First fawn sighting

Today I saw a fawn for the first time this year.

I had been outside taking photographs for a what’s-blooming-now post. I was thinking about the fact that I hadn’t seen any fawns yet and I was feeling kind of sad thinking that maybe our doe wouldn’t be back.

I came inside and started working with my photos on my computer when out of the corner of my eye I saw an animal run through our front yard and across the drive into the woods where he or she stopped. A fawn! My next move is always to look for the doe who I saw in our yard on this side of the drive.

Oh no. A truck was coming. The doe was clearly distressed, but personal fear overtook her maternal instinct and she ran back from the road. I was terrified the fawn would follow and possibly get hit by the truck. But the story had a happy ending. After the truck left the doe came back and made it across the drive. I don’t know what kind of trouble that fawn might be in, however.

I don’t think this is the same doe we’ve had in the past. She seems younger and isn’t limping. I wonder if she is one of the fawns we’ve seen returning to a childhood playground.

I love watching the fawns.

Unfortunately, the best I could do with a photo is this one of the doe, or the doe’s nose, actually.


So I’ll be on the hunt with my camera to capture the little fawn. It makes for good sport in the long days of summer.

And because I was fooling around with my camera and watching the fawn’s drama, I’m out of time. The other blooming post will have to wait.

Life goes on.

Universal motherhood—a mother and a doe

I think I figured out this morning why the lame doe that frequents our yard bothers me so much. No one likes to see an animal suffer, and in particular, no one likes to see a juvenile animal suffer. If the lame doe has a life-threatening disease, her fawn will be orphaned.

But that’s not the whole reason it bothers me so much.

No one likes to see a person suffer, and in particular, no one likes to see a juvenile person suffer. But most, if not all, of us have and do all the time. I have permanently imprinted on my mind the women, young mothers, I knew who either were disabled or died leaving behind small children:

Michelle, mother of a one-year-old daughter, who had a severe stroke and was in a coma for weeks with a long road of rehabilitation ahead of her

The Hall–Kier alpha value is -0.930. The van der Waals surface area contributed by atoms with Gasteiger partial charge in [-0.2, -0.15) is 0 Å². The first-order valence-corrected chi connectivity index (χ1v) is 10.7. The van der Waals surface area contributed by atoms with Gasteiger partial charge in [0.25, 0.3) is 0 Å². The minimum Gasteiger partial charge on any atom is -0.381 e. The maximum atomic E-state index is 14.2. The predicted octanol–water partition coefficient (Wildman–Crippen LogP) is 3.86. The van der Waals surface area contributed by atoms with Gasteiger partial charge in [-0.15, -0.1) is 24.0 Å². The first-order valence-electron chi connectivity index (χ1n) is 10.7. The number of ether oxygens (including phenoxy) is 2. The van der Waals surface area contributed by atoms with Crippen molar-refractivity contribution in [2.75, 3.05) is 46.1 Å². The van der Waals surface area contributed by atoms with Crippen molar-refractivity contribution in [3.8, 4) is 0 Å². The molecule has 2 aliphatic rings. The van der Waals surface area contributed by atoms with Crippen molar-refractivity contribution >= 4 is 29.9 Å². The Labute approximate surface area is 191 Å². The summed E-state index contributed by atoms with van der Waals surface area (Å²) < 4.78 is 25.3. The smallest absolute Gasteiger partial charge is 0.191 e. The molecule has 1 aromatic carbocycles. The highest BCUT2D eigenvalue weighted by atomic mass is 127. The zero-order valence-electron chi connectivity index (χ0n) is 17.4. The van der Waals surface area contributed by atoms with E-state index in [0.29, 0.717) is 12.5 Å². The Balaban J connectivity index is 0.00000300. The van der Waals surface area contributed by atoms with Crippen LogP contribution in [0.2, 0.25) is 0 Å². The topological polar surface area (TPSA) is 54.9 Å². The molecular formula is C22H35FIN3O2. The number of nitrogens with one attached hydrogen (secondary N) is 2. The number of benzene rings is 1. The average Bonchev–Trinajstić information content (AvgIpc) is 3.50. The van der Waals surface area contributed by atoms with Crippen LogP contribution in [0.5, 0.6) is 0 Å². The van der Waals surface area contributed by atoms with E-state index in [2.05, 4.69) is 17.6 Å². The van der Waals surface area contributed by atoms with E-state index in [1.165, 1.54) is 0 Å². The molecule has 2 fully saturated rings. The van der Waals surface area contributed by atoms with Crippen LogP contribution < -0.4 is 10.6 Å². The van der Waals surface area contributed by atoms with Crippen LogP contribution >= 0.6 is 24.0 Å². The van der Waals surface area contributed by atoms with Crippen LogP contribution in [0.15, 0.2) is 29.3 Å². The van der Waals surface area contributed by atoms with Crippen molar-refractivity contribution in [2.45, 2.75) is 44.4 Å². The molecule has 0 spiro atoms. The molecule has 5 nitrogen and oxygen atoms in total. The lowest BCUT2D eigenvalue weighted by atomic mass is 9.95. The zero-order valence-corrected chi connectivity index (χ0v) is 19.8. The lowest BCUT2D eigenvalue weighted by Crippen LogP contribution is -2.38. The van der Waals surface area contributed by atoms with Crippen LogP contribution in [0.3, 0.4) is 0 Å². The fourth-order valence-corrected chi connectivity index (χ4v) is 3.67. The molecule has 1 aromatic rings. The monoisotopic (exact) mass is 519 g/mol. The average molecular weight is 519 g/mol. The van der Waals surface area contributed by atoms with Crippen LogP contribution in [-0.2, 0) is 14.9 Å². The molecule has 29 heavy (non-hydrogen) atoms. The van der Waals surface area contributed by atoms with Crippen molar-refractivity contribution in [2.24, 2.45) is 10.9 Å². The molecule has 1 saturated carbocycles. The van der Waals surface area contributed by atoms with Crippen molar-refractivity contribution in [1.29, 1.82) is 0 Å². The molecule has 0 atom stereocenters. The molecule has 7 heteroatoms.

Joann, mother of three children in grades K – 3, who was diagnosed with liver cancer and died about a year later

Candy, mother of 4 or 5 children and grandmother of a one-year-old, who was diagnosed with breast cancer and died after several years of treatment.

Irene, mother of kids in high school, who got ALS and slowly lost all of her abilities to function and then died.

I suspect you could make a list of your own. It’s a very tragic thing when a child’s mother dies.

We understand at some level because there is a bond of motherhood that connects women of all sizes, shapes, colors and ages. Some things are universal, and motherhood is one of those things.

I realized this morning that the bond of motherhood, for me, extends beyond human beings, to all creatures, from the tireless bird who makes continued flights to and from the nest to feed her babies, to the deer who teaches her fawn how to find food and stay safe.

This morning as I was walking Arthur at the VOA, I saw a young mother with a little daughter who looked to be about three years old. The girl had shoulder length dark brown wavy hair and was wearing capri-length jeans with a pink jacket. The mother was using a walker. The little girl was skipping and hopping ahead of her mother and then back. The mother trudged on. I don’t know her story, and I have no idea what her prognosis is. I could only tell that she struggled to walk.

I hope the mother is okay.

Whether she’s got a temporary setback, or a permanent disability, or a progressive fatal disease, the mother is living her life and taking her daughter to the park.

Just like the doe.

A tale of a doe, a buck, and a fawn

The Doe

I’ve been looking for fawns. The past two summers fawns started showing up in our yard at the end of May. I saw newborns curled in the neighbor’s grass, and curious little toddlers eying my garden. But June arrived and no new fawns.

I did see a lonesome doe frequenting our yard. I noticed she walked with a slight limp and at first I thought perhaps she was a tired mother who had just given birth. One evening at dusk, I was sitting on our second-story screened in porch that looks out over the yard and into the trees when movement from the woods caught my eye. The lone doe stepped into the yard, bent her front legs and lied down beside the treeline. She stayed for a while simply resting, then after dark, got up and walked away.

I saw her again on a morning and I could see that she had a definite limp and a big bump on the bottom of one of her front legs. I don’t know whether she injured her leg, or is sick in some way. I also don’t know what I can possibly do for her outside of allowing her access to the food in our yard without fear of my intrusion.

June 4, 2012

The Young Buck

Mark mentioned he saw a buck in our yard. That was a surprise because we rarely see bucks here.

June 3, 2012

But sure enough, the next day I thought I was watching the doe at the base of our yard when Mark said, “That’s the buck.” It was a young buck with fuzzy antlers enjoying the plants in our yard down by the stone patio.

June 3, 2012

The Fawn

Sunday night at dusk Mark was sitting in the study when he called out to me to come quickly. A little spotted fawn was meandering up the road in front of our house, out for a bit of a stroll, it appeared, no adult in sight. “Oh no. I hope it’s not lost,” I said. Eventually it scampered up into the woods across the road. “I wonder if that is the lame doe’s baby,” I worried.